GEINOSKY v. CITY OF CHICAGO (March 28, 2012)
Mark Geinosky received 24 parking tickets from the City of Chicago between October 2007 and the end of 2008. They were all illegitimate and they were all written by officers from the same police unit. Although Geinosky was able to get them all dismissed, he complained to the Police Department. Receiving no satisfaction, he contacted the Chicago Tribune and also filed suit. He named the City of Chicago and eight individual officers alleging an Equal Protection "class of one" claim, a substantive due process claim, and a civil conspiracy claim. Judge Darrah (N.D. Ill.) dismissed his claims for failure to state a cause of action. Geinosky appeals.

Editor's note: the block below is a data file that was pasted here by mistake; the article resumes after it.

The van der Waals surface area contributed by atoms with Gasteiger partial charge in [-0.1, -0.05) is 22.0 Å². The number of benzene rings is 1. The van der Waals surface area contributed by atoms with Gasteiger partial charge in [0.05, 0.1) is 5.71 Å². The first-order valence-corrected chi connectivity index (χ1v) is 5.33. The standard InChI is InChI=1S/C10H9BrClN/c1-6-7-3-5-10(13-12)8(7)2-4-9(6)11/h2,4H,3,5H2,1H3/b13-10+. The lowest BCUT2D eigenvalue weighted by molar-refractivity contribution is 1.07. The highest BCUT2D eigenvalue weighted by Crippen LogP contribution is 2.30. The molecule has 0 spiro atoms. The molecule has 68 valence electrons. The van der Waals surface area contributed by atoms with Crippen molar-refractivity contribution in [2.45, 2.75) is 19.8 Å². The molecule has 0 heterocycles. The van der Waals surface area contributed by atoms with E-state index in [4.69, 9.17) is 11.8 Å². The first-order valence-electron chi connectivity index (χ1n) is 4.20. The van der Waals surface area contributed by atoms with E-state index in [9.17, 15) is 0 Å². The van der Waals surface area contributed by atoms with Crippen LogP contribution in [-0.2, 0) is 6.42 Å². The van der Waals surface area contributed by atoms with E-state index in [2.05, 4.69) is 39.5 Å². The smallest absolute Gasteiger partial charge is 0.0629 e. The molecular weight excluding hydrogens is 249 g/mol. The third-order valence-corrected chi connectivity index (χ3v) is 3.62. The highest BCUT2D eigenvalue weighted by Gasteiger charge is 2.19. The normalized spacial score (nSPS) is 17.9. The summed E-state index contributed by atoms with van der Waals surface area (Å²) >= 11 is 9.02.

In their opinion, Seventh Circuit Judges Posner, Wood, and Hamilton reversed in part, affirmed in part, and remanded. The Court first addressed the "class of one" claim. Under the Equal Protection Clause, a person can bring a claim alleging that he was treated different from others who are similarly situated without a rational basis. These claims are appropriate when the allegations are that law enforcement engaged in irrational and malicious application of law. The Court noted that there must be limitations in order to not transform every incident of improper conduct into a constitutional claim. The limitations depend on the type of claim. For example, the Court noted that "class of one" claims are not recognized in the public employment context. The requirement that a plaintiff point to a similarly situated individual treated differently is a limitation when the complaint has to do with a governmental prosecution or investigation. The district court relied on Geinosky's failure to identify a similarly situated individual in dismissing his claim. The Court disagreed. The nature of the alleged harm itself demonstrates the discriminatory intent. There is simply no need for Geinosky to identify specific individuals who did not receive 24 illegitimate parking tickets over the course of 14 months. The Court also reversed the dismissal of the conspiracy claim since it was based on the dismissal of the Equal Protection Claim. It also rejected defendants' argument that the conspiracy claim was inadequately pleaded. In fact, the Court noted that it could hardly imagine that the alleged harassment was not the product of a conspiracy. Finally, the Court affirmed the district court's dismissal of the substantive due process claim. Such a claim requires behavior that "shocks the conscience." That bar is very high and is not met here.